I was introduced to Clemmie by Anna, aka @mother_pukka, but I first saw her speak at a Mothers Meeting session on using social media to drive your business. A creative at an advertising agency, Clemmie has forged a unique presence in the curated world of Instagram as Peckham Mamma, and writing her blog Mother of all Lists, an authentic and honest account of motherhood. Her transparent approach has gained her a large following, but it is only now that she's managing to work out where the worlds of blogging and creative work collide, and what her next steps are, so we caught up at an interesting point in her journey.
Tell us about what you’re doing now and your journey to date?
I am a creative in an advertising agency, Grey London, and I've been doing that for about 10 years. I went to university and did cultural studies, drama and media, and then a postgrad in advertising. Up until the point I had kids, it was pretty much my dream job. I got to come up with ideas and strategy, create TV ads (this was before digital), travel and meet interesting people.
With my first son I had 9 months off and went back to work, but I knew I was going to get pregnant again quite quickly, which I did, within a year. When they're a year old there is this beautiful time where they aren't toddlers yet, but they are feeding and sleeping, and you think, "this is it, I've got it!” I got pregnant - and I look back now and I don't know what we were thinking, but we did it anyway.
On that maternity leave I wasn't freaking out so much about the baby bit and I could enjoy it, so therefore quite quickly the creative side of my brain got working. I started going to Mothers Meetings, and there was this zeitgeist moment where all of us - Steph (@steph_dontbuyherflowers), Zoe (@dresslikeamum), and Anna (@mother_pukka) were all going through the same things, and a couple of them started blogging. I'm a writer, so they were saying 'why don't you blog'? I thought there were too many people out there, and I couldn't be a new voice doing it.
But lo and behold I put a few Instagram pictures up there. I think that my journey has been quite different. I don't compose my shots, and it's a very honest approach. For me the interesting thing was that it was such a different process to what I was used to at work. We could have an idea at work and it might take six months or a year before it could get out of the door. I loved the speed of social media - you post it, it's gone and you get an immediate reaction.
When I went back to work, I realised that everything I'd been doing on that second maternity leave; the women I'd been meeting and the content I'd been putting out there; completely applied to my day job. What I'd enjoyed about blogging was being able to empower women, in particular, empowering mothers to be ok with the reality of parenting. I started using that same honesty in the workplace. After my first maternity, I didn't talk about being a mum, but now it's brought up in almost every single meeting. I'm a mum and therefore I know about who we target. People might be great in the workplace, but can be so far removed from who we're trying to reach. I'd love to know who they think a mum is at work, because it doesn't add up to the mums I know on Instagram, or even to me. There is an amazing, fashionable, empowered group of mums to reach, if you can get brands to understand them.
In the creative department there are only 3% women and even less who are mums, so I've started organising lunches and dinners for mums who are creatives. They're beginning to reflect the same model as Mothers Meetings; bringing women together that go on to naturally support each other. We've met a couple of times. Everyone arrives at breaking point and leaves feeling uplifted.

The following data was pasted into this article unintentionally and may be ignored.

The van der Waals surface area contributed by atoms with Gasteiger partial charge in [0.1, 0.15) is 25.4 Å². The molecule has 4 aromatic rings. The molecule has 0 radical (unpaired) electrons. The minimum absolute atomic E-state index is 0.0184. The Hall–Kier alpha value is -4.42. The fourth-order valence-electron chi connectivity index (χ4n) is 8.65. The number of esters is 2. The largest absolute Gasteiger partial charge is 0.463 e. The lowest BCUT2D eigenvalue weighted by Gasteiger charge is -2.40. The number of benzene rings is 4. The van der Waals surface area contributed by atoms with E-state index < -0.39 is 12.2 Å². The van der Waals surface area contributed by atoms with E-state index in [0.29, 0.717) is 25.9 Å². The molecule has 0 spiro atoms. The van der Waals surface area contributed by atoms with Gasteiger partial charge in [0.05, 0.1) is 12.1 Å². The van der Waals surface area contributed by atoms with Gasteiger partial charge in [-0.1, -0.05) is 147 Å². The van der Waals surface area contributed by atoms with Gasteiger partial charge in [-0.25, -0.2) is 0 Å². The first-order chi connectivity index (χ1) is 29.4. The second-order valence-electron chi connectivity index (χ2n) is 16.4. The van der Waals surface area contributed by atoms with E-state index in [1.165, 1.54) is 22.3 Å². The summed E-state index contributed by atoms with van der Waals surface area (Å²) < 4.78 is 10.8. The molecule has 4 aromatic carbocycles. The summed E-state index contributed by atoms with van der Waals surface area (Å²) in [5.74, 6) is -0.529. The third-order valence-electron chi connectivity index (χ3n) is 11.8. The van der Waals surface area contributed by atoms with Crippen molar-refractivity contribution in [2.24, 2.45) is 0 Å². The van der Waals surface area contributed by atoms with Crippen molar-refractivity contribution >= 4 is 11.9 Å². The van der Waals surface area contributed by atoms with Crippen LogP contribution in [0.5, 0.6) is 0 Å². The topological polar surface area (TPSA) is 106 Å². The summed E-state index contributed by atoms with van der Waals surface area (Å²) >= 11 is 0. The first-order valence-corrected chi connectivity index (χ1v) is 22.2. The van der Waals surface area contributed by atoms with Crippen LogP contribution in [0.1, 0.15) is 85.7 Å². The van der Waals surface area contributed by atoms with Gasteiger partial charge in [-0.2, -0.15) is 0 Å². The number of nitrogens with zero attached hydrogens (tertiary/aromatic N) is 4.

That's the part that I really love, and I guess I'm trying to make my working job be as much of the stuff that I care about and less of the stuff that I don't.
When I saw you talk on the Mother Meeting social media panel, you said that your blog wasn't a business, but it feels like you've started doing more brand partnerships. Where has it evolved to and how has that happened?
It's been really organic, I don't know how it happened really. I've been blogging for myself, but I've also been interested in how social media works, so it's kind of been an experiment as well.
I have consciously networked through it, mainly because I've found someone I'm interested in and then because the blog has a guest list feature, so people have come to me as well.
I've been approached by more and more brands. That side comes easily to me, in terms of being sent a brief for a blog post and understanding how to respond. Because I have an authentic approach, I've never tried to pretend that when I've been sent something I like it, even if I don't.
It's really interesting though, I've surrounded myself by girls who are huge on Instagram now, but because I haven't given up work to do the blog, although it has gone well, it hasn't in comparison to theirs. If I gave up work and put everything I know from work into the blog, I could be much bigger. But it's the same thing with my career; I've ended up in this divided space.
It's been a hard year of trying to work out what I want to do. When work goes badly I think I'll give it up and focus on blogging, and when work goes well, I think 'why am I blogging, work should be my thing'.
Where do you want your work to get to?
I have a big life goal to start a family friendly retreat, focused at people like me. People work in industries that are exhausting, and then they have families and they want the weekend to be an escape. Somewhere 2-2 1/2 hours from London, where you can just pack up and go. It's not a focus on being holistic, but just a nice place you can go to.